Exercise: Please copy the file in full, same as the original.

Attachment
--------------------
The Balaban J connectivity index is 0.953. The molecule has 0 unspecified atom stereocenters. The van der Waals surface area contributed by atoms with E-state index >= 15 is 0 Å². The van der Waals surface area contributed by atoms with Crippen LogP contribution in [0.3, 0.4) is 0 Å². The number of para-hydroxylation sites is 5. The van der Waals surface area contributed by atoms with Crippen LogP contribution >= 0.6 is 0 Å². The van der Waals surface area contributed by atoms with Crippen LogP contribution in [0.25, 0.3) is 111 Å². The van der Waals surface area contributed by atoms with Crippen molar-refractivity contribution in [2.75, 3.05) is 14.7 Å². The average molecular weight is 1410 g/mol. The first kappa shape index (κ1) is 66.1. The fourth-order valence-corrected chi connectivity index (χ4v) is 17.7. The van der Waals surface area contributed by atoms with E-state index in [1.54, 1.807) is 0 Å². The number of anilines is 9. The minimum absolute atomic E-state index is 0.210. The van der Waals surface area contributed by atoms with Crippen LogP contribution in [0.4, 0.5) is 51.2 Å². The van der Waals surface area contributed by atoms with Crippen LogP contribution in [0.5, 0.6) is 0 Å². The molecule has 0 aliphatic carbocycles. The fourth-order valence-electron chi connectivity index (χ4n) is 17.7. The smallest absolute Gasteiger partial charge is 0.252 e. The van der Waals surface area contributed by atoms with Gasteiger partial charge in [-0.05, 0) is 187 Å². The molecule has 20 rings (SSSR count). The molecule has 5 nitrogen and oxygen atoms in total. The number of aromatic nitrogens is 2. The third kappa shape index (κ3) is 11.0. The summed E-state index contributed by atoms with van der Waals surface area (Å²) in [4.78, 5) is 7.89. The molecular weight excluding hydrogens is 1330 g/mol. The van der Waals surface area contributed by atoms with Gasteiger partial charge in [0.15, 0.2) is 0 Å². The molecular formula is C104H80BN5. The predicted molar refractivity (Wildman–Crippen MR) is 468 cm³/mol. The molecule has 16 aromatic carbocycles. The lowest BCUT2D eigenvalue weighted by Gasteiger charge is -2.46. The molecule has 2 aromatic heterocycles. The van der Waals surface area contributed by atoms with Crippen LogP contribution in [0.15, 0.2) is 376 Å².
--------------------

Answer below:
The Balaban J connectivity index is 0.953. The molecule has 0 unspecified atom stereocenters. The van der Waals surface area contributed by atoms with E-state index >= 15 is 0 Å². The van der Waals surface area contributed by atoms with Crippen LogP contribution in [0.3, 0.4) is 0 Å². The number of para-hydroxylation sites is 5. The van der Waals surface area contributed by atoms with Crippen LogP contribution >= 0.6 is 0 Å². The van der Waals surface area contributed by atoms with Crippen LogP contribution in [0.25, 0.3) is 111 Å². The van der Waals surface area contributed by atoms with Crippen molar-refractivity contribution in [2.75, 3.05) is 14.7 Å². The average molecular weight is 1410 g/mol. The first kappa shape index (κ1) is 66.1. The fourth-order valence-corrected chi connectivity index (χ4v) is 17.7. The van der Waals surface area contributed by atoms with E-state index in [1.54, 1.807) is 0 Å². The number of anilines is 9. The minimum absolute atomic E-state index is 0.210. The van der Waals surface area contributed by atoms with Crippen LogP contribution in [0.4, 0.5) is 51.2 Å². The van der Waals surface area contributed by atoms with Crippen LogP contribution in [0.5, 0.6) is 0 Å². The molecule has 0 aliphatic carbocycles. The fourth-order valence-electron chi connectivity index (χ4n) is 17.7. The smallest absolute Gasteiger partial charge is 0.252 e. The van der Waals surface area contributed by atoms with Gasteiger partial charge in [-0.05, 0) is 187 Å². The molecule has 20 rings (SSSR count). The molecule has 5 nitrogen and oxygen atoms in total. The number of aromatic nitrogens is 2. The third kappa shape index (κ3) is 11.0. The summed E-state index contributed by atoms with van der Waals surface area (Å²) in [4.78, 5) is 7.89. The molecular weight excluding hydrogens is 1330 g/mol. The van der Waals surface area contributed by atoms with Gasteiger partial charge in [0.15, 0.2) is 0 Å². The molecular formula is C104H80BN5. The predicted molar refractivity (Wildman–Crippen MR) is 468 cm³/mol. The molecule has 16 aromatic carbocycles. The lowest BCUT2D eigenvalue weighted by Gasteiger charge is -2.46. The molecule has 2 aromatic heterocycles. The van der Waals surface area contributed by atoms with Crippen LogP contribution in [0.15, 0.2) is 376 Å².